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Topic: Rules of Orchestration

  1. #1

    Rules of Orchestration

    I have worked through the online orchestration lessons. I also have a hard copy of the Rimsky-Korsakov book. I review it on a regular basis. I am just wondering if any one can offer any tips on organizing any memorizing the "rules" laid out in the book. I see how they are organized by the author and it does make sense. But sometimes when I actually set about to the task of doing a GPO 4 orchestration I become aware that I may not remember all of the combinations that are described in the book. Any suggestions are welcome. Thanks.

  2. #2

    Re: Rules of Orchestration

    Hi Richard,
    I would not worry about trying to memorize all "the rules"

    Just make music as you hear it in your head. Don't worry about whether or not you have stayed within the boundaries of someone else' rules.

    You can always post it here for the forum members to chime in with their two cents about what you did right and wrong. I don't intend to sound arrogant, but music is made for so many reasons. If you want to make music for yourself,... for you to listen to and to get gratification from, that's perfectly fine. If you are commissioned or paid to make music to be played by real musicians, then it needs to be accurately notated and arranged.

    Stravinsky started The Rite of Spring with a bassoon playing so high nobody in the audience could even tell what it was.
    He broke the rule with that one I suppose. That piece ended up to be so beautiful.... but then again... beauty is in the ear of the beholder.

    Like most "rule books", they are intended as guidelines.

  3. #3

    Re: Rules of Orchestration

    Thanks for taking the time to respond. I guess I do not have enough confidence in myself as an orchestrator to make judgments that are not sanctioned by an authority on the subject. But I think you are right that by posting here I can get a great deal of valuable feedback on my efforts. I just wish I could offer more in the way of feedback so that I can give as well as receive.

  4. #4

    Re: Rules of Orchestration

    have fun making music Richard!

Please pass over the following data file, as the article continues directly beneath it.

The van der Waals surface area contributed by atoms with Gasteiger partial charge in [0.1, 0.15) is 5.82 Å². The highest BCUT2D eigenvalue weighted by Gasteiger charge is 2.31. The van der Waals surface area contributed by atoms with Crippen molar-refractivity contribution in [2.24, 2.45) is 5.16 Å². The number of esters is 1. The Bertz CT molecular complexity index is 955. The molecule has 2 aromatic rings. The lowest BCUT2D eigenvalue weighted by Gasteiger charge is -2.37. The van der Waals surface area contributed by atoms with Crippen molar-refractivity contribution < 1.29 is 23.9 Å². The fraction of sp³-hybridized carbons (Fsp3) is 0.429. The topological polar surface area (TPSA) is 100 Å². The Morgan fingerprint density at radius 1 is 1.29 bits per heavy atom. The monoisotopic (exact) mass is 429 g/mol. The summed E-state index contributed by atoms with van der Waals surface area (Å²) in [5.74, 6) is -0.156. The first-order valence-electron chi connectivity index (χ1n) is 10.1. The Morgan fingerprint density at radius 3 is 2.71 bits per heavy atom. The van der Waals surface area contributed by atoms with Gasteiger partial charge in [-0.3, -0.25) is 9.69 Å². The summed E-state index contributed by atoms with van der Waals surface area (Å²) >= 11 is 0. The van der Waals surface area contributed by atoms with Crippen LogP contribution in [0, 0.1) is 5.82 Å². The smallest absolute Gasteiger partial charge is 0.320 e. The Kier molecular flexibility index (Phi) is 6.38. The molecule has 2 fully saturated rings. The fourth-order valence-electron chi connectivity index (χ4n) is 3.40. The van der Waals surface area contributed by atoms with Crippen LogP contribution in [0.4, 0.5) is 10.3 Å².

It is a wonderful gift to Make Music!

  5. #5

    Re: Rules of Orchestration

    "...Wiktor's a Jekyll-Hyde personality..." - Lycos Music
    "...Wiktor's a Jekyll-Hyde personality..." - Lycos Music

  6. #6

    Re: Rules of Orchestration

    Quote Originally Posted by Michael A. Wiktor View Post
    If you compose purely from RK's book you may lean away from your own unique compositional voice.
    At least what RK himself was used to do with everyone else music.
    Arrigo Beyle / Milanese / Lived, wrote, loved -- Stendhal
    Being Italian is a full-time job -- B. Severgnini

  7. #7

    Re: Rules of Orchestration

    Quote Originally Posted by Michael A. Wiktor View Post
    If you compose purely from RK's book you may lean away from your own unique compositional voice.

    If you have a good natural sense about crafting a work for orchestra, this instinct will nudge you to the appropriate time to use the RK resource.

    MOST EXCELLENT advise!

  8. #8

    Re: Rules of Orchestration

    Get RK in your blood and forget about him. Do something original. Maybe that will be the next standard of orchestration. Any doubt? Look at and analyze the pieces of Shostakovich, Prokofiev, Janacek, Honegger, and establish for your own sake how much RK is in them...... You will see quite a lot, but -and here comes the craftsmanship of those mentioned-, they all used there own ears and ideas to make it sound like e.g. Prokofiev. So make your own sound.


  9. #9

    Re: Rules of Orchestration

    I think all the advice so far is fair, but to balance it out the other way I'm a firm believer that one should study what and how composers did things in the past to discover best what works and what doesn't. Yes ultimately you should use your imagination and ears to guide you, but if you know what people did in the past to get a particular sound your ear is guiding you towards, it's alot quicker to get there yourself or discover something different based on what someone else did. Make sense?

    Also I would use caution when it comes to samples in realizing what a live performance might sound like. I think you have to use a bit of imagination in some cases to know how a live vs. sampled performance will differ.

    Anyway I think the RK resources here are outstanding but there are other orchestration books and resources. AND of course nothing substitutes for studying scores and listening to recordings!!
    Steve Winkler GPO4 JAAB3 Finale 2012 Reaper Windows 7 Pro 64-bit VSL SE+

  10. #10

    Re: Rules of Orchestration

    Thanks for all of the responses and encouragement. I do think I would be well advised to actively listen to more scores and recordings. I have much to learn. Thanks.

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